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Arthur V. Johnson,
THe first half of the film portrays the struggle of the under-armed, under-manned colonists against the British Redcoats at Lexington, Bunker Hill and Valley Forge. Other landmarks of the American Revolution shown include the Boston Tea Party, Paul Revere's midnight ride and Patrick Henry's (played by Frank McGlyyn Jr. and not played by his father Frank McGlynn Sr) inflammatory speeches to the VIrginia House of Burgesses. The second half dwells on the bloody Indian War of Mohawk Valley. THe parts are tied together by the troubled romance between a young patriot, Nathan Holden (Neal Hamilton (I)')and Nancy Montague (Carol Dempster), the daughter of a Tory Judge. Written by
Les Adams <firstname.lastname@example.org>
In many ways, exceptional,...but bogged down by a silly and meaningless romance
I really wanted to like this film and I don't think I was terribly disappointed. Being an American History teacher, I felt an obligation, almost, to see this film and as far as the history went, it wasn't bad. Sure there were a few mistakes here and there (especially with the timeline--the movie only appeared to last a few months or perhaps a year--not over six years of actual fighting), but the overall spirit of the film and the battle sequences were excellent. Unfortunately, the movie ALSO included a pretty meaningless subplot involving a difficult to believe romance between a poor patriot and a rich Loyalist. For the most part, it really served to distract from the overall plot and just seemed "tacked on"--like a plot device instead of a real honest-to-goodness romance. In fact, as much of the romance boiled down to the dumb cliché of "love at fist sight", it was kind of annoying the more I think about it.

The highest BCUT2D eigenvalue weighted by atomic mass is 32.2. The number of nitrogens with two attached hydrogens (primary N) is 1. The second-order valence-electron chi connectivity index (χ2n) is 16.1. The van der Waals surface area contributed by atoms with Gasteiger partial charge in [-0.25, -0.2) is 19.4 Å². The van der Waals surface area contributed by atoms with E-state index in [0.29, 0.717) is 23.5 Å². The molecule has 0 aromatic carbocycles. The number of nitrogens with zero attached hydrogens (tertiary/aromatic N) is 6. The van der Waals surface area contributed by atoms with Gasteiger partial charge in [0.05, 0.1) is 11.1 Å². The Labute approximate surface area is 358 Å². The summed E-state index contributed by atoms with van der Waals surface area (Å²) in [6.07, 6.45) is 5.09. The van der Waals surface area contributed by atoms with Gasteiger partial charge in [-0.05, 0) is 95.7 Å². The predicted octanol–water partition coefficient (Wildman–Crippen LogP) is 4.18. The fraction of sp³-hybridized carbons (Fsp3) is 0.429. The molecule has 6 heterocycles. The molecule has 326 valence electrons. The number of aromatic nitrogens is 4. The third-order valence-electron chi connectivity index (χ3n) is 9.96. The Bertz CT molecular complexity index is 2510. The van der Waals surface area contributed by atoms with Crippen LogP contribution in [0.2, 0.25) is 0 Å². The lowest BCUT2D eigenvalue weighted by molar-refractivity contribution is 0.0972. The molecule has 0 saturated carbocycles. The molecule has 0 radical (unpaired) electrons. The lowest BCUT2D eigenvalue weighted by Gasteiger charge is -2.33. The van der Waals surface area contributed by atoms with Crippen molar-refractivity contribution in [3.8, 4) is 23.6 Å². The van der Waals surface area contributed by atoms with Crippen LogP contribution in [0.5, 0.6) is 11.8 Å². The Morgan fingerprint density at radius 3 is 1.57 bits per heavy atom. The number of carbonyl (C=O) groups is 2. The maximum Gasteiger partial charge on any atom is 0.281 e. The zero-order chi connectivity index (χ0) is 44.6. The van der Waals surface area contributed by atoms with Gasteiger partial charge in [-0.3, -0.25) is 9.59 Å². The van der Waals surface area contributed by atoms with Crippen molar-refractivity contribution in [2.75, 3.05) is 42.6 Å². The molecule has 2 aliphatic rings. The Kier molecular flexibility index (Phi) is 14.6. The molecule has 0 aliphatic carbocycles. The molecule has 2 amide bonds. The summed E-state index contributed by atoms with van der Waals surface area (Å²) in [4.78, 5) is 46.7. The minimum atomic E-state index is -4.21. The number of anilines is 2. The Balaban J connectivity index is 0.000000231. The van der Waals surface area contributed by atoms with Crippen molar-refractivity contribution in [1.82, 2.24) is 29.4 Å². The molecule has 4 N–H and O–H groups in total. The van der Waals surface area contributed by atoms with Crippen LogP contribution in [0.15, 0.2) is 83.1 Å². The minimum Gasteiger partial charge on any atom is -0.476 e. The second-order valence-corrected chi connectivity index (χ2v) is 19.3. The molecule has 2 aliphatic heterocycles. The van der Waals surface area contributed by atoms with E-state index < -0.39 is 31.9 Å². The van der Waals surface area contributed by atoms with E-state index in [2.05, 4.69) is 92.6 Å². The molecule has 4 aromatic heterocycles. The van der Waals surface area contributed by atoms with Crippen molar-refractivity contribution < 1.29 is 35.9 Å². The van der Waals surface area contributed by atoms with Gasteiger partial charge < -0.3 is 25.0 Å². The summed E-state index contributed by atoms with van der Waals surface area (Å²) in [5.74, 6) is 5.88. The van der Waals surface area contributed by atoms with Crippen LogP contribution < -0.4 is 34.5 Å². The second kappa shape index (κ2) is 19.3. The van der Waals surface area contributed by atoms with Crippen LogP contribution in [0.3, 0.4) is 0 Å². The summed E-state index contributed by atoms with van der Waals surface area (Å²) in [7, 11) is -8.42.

However, in spite of this romance, the film is truly interesting and inspiring---plus, in so many ways it seems as if the much later film, THE PATRIOT, was copied from this Griffith film!!! Both films followed the exploits of an evil leader fighting for the British and using horrible and evil tactics against the civilians--and both having the secret intention of using this as a "springboard" to starting their OWN nation in the America!!! The only major difference is that this film is set in the North and THE PATRIOT was in the Carolinas. It sure would have been nice if Mel Gibson and the rest had acknowledged their debt to D. W. Griffith for the story ideas. It just doesn't seem all that likely that the two stories were created independently of each other.
PS--Despite me liking this film and some other of Griffith's films, he DOES deserve to once again "burn in hell" for his having White actors portray all the Black servants in the film! This is a sick and bigoted thing that Griffith did in so many of his films--especially in BIRTH OF A NATION. I gotta assume based on this and the way he portrays Blacks that he was A-OK with slavery and was quite the apologist for this "quaint institution" (don't get mad at me--this IS meant as sarcasm).
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